Crime Stoppers is a non-governmental entity, a 501 (c) (3) tax-exempt non-profit charity. As such, the organization is not subject to any Open Meetings or Public Information laws, generally.However, most states do require that all corporations, including non-profits, periodically report to the state agency (such as Secretary of State) the names and addresses of the corporation's directors and officers. The information filed is not necessarily the current board, as there is typically no duty to report interim changes to the board.Therefore, the police department was correct in not releasing any information about the Crime Stoppers board of directors.That having been said, it is normally up to each volunteer who serves on a Crime Stoppers board of directors as to whether that person wishes for his or her name to be disclosed otherwise to the public.
Carter's response suggests that local organizations are effectively accountable to no one. As 501 (c) (3), they are exempt from Open Meeting laws, even when--as in Durham--they are managed by a government employee. When they issue--as in this case--potentially libelous statements, they can refuse to respond to public inquiries as to the justification for their action. Because of their nominally autonomous status, they allow police departments to resist--as seen in the responses to attorney Alex Charns--inquiries about the origins and justifications for their actions. And then, when the public attempts to hold them accountable for their actions, they can go so far as to shield the membership of their board of directors.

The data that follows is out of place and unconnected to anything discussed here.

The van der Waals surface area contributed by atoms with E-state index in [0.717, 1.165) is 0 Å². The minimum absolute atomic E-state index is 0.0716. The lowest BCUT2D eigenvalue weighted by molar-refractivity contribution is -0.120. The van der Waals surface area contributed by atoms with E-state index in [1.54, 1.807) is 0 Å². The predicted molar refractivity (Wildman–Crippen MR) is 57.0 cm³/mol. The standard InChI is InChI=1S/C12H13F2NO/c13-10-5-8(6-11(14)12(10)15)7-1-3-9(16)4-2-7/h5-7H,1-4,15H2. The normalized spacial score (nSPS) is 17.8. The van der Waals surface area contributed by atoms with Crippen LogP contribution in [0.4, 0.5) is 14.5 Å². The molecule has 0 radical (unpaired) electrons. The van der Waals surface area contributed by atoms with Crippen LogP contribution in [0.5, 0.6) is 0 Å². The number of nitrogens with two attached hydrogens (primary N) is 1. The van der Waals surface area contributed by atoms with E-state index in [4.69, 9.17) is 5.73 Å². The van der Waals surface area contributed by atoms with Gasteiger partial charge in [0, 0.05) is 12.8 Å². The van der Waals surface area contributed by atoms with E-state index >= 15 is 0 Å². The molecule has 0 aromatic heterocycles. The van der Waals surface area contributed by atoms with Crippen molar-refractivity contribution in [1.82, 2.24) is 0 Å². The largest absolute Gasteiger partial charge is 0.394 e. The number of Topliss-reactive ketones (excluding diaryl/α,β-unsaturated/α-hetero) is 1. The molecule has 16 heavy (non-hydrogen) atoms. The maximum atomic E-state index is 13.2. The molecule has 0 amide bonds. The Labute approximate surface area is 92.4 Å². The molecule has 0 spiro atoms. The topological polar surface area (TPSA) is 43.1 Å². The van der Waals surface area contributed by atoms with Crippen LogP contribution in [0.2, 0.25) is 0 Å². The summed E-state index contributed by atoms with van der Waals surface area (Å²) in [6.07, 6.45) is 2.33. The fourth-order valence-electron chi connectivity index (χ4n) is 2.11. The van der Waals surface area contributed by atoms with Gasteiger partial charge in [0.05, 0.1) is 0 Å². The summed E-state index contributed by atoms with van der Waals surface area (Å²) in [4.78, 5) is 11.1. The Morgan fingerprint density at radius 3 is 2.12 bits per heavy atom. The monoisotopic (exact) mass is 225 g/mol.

While I have no doubt that many, and probably most, CrimeStoppers organizations do excellent work, it seems that the one and only check on a rogue CrimeStoppers organization is through civil lawsuits by affected parties. As we have seen in Durham, a structure essentially accountable to no one is a structure ripe for abuse.